Recently (I seem to start a lot of posts with “Recently”), I was on the road needed to access a server that was behind a firewall. There was no VPN and access was limited to a small set of IPs. I could however access another server in that set of IPs. That would let me bounce through for SSH access, but really I needed access from my laptop.
One simple thing to do in this situation is set up an SSH tunnel. I’ve covered inbound tunnels before, outbound ones are even simpler:
user@gateway-server is you SSH login on the server you can get
-L says open a tunnel,
8080 being the local port your computer,
firewall-server is the server behind the firewall, and
80 is the
port on that server you want to connect to.
-N says don’t start a
ssh would log you in to gateway-server.
The end results is that anything sent to port 8080 on you local computer is forwarded over SSH and then a connection is may out from gateway-server to port 80 on firewall-server.
Or more simply, once the tunnel is open, you open to http://localhost:8080, and boom, you find you self looking at the web server behind the firewall.
If you need to open multiple ports, you can use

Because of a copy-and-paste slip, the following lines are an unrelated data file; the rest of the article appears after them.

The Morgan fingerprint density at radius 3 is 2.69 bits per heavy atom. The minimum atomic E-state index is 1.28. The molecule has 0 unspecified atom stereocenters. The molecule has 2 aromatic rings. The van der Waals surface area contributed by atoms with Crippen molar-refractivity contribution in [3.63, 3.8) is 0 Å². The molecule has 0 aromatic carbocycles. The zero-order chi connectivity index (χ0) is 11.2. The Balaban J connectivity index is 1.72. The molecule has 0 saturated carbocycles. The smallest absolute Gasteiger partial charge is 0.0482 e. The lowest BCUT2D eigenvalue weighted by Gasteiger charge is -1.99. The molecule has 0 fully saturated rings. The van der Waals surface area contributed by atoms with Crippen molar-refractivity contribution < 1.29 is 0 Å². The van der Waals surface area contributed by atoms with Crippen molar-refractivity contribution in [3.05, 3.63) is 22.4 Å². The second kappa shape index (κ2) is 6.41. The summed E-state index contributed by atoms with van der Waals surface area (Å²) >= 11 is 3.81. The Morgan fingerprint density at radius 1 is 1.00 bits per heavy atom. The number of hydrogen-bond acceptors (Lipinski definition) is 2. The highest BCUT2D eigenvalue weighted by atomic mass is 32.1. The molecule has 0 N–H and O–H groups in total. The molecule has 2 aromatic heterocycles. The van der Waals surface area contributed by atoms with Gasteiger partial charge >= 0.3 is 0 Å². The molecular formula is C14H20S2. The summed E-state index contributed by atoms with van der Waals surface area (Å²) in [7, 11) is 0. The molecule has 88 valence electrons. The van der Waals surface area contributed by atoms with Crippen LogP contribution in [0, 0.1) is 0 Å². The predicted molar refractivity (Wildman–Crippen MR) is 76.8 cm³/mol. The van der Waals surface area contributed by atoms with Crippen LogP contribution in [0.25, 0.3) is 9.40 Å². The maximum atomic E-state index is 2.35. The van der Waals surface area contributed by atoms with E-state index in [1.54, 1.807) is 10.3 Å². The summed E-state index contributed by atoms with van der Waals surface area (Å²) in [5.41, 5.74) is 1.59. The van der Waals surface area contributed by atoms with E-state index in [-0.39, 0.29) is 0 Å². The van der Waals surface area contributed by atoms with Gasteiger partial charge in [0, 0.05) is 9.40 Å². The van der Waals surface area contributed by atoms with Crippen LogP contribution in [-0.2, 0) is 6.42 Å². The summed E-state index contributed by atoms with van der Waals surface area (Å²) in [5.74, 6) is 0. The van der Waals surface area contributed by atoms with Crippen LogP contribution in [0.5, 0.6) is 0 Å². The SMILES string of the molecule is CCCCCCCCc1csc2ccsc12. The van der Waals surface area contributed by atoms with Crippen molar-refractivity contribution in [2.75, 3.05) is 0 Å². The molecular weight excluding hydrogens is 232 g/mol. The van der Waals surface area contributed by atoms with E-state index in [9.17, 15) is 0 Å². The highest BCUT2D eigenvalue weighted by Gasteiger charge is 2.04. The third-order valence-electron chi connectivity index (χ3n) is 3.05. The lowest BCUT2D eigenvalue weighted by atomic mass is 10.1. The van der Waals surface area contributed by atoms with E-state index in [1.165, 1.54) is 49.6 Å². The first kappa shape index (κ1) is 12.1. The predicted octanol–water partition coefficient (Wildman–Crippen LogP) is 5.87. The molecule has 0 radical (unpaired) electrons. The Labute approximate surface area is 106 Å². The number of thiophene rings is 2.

-L multiple times:
And if you aren’t running service locally on the official ports (i.e
you don’t have SSH and a web server running), you can use those ports
if you run
sudo to get root privileges.
ssh to access SSH keys that you have loaded into
However, this still might not be enough, not all service behave nicely when proxied through random IPs and ports. This is especially true of web apps that hard code their cookie domain. The cookie won’t match “localhost”, and won’t be stored, preventing logins and other features that depend on cookies.
What we really want is something that can transparently use an SSH tunnel and send all traffic to an IP over it.
And such a thing exists! sshuttle creates a VPN over SSH. First install it:
Then all you need do is run:
Where firewall-ip is the ip address of the server behind the firewall. The /32 routes only that one IP, but you can route whole networks:
One you start
sshuttle you will be prompted for local
password, this is so local routing can be installed. Then the SSH
connection is set up, prompting for a password if needed. Once this
is in place, all traffic for the firewall IP (or network) will be
transparently routed over the SSH link and out through
gateway-server. SSH and web connections will just work and, since
the DNS is valid, proxy issues will not arise.
Because this is a userland VPN running over SSH, it’s slow. But, slow is better than locked out. You win!